commandlinefu.com is the place to record those command-line gems that you return to again and again.
Delete that bloated snippets file you've been using and share your personal repository with the world. That way others can gain from your CLI wisdom and you from theirs too. All commands can be commented on, discussed and voted up or down.
If you have a new feature suggestion or find a bug, please get in touch via http://commandlinefu.uservoice.com/
You can sign-in using OpenID credentials, or register a traditional username and password.
First-time OpenID users will be automatically assigned a username which can be changed after signing in.
Every new command is wrapped in a tweet and posted to Twitter. Following the stream is a great way of staying abreast of the latest commands. For the more discerning, there are Twitter accounts for commands that get a minimum of 3 and 10 votes - that way only the great commands get tweeted.
Use your favourite RSS aggregator to stay in touch with the latest commands. There are feeds mirroring the 3 Twitter streams as well as for virtually every other subset (users, tags, functions,…):
Subscribe to the feed for:
From live CD mount(open) the Ubuntu installed drive.
Copy the location (press Ctrl+l, Ctrl+c ) eg: /media/ubuntuuuu
Open terminal (Apllication->accessories->terminal)
sudo grub-install --root-directory=/media/ubuntuuuu /dev/sda
(replace /media/ubuntuuuu with what u got (ie paste))
Will show success message. Now reboot
This is a useful command that gives the hostname and the IP Address of your machine, on many OS. Tested on Linux and Solaris.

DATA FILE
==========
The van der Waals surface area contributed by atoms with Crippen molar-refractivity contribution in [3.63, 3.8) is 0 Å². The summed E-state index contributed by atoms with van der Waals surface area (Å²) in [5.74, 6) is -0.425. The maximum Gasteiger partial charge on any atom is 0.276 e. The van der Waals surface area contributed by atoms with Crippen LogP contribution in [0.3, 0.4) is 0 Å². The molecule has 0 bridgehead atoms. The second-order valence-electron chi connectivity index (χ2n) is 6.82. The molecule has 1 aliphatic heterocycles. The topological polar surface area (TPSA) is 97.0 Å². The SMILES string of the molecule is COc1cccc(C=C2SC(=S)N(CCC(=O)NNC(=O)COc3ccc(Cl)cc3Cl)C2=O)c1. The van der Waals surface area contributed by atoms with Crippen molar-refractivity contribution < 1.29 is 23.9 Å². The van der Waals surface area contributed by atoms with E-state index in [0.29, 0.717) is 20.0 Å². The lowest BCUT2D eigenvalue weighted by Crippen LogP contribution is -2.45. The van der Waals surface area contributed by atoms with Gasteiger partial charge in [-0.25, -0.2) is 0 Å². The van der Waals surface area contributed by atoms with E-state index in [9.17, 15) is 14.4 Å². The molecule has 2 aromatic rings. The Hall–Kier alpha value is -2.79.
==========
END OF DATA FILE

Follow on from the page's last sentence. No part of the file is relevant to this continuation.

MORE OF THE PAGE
host command here is followed by `hostname`. Note the ` in the command is a back quote (or grave accent or back tic that usually shares the space with the ~ key). No other options are specified. See sample output.
another replacement for cat.
Uses curl, xmlstarlet and festival to speak your horoscope. Modify the m (month) and d (day) parameters to the astrology web service to hear your personal horoscope.
Read and execute commands from FILENAME in the current shell. The entries in $PATH are used to find the directory containing FILENAME. If any ARGUMENTS are supplied, they become the positional parameters when FILENAME is executed.
For instance, to add mongodb 10gen package
echo "deb http://downloads-distro.mongodb.org/repo/ubuntu-upstart dist 10gen" | sudo tee -a /etc/apt/sources.list
In the Windows cmd.exe window, you can change the directory using cd, but if you need to go to a directory on another drive, you need to type in the drive letter and colon first (e.g. d:). With the /d on cd, you don't need this intermediate step.
Tested on Windows XP
I've seen some versions of hostname that don't have the -i option, so this may not work everywhere. When available, it's a better alternative than using ifconfig and wasting eyeball muscle to search for the address, and it's definitely simpler than using awk/sed.
Easy way to grab the IP address of a machine for easy script use. If needed a "| grep -v 127.0.0.1" at the end will suppress localhost.
same, except it works on any OS with Perl installed. DOS, Windose, whatever
Ever wanted to find the most recently modified files, but couldn't remember exactly where they were in a project directory with many subdirectories? The "find" command, using a combination of "-mtime -N" and "-depth -D" can be used to find those files. If your directory structure isn't very deep, just omit the "-depth -D", but if your directory structure is very deep, then you can limit the depth of the traversal using "-depth -D", where "D" is the maximum number of directory levels to descend.
find `pwd` -name '.*' -prune -o \( -name *.h -o -name *.cpp \) -print | cscope -bi-
vim +'set cst'
Found this useful for scripts where I needed to work with the machine's IP. If $DEVICE is not specified, this will return all IPs on the machine. If $DEVICE is set to a network adapter, it will return just that adapter's IP.
Loops over array of a system var, splits its values and puts the values into %A, %B, %C, %D, and so on.
Create array before, like
Be sure to replace %A, %B, etc. with %%A, %%B, etc. when using this from inside of batch files.
Many Mac OS X programs, especially those in Microsoft:Office, create ASCII files with lines terminated by CRs (carriage returns). Most Unix programs expect lines separated by NLs (newlines). This little command makes it trivial to convert them.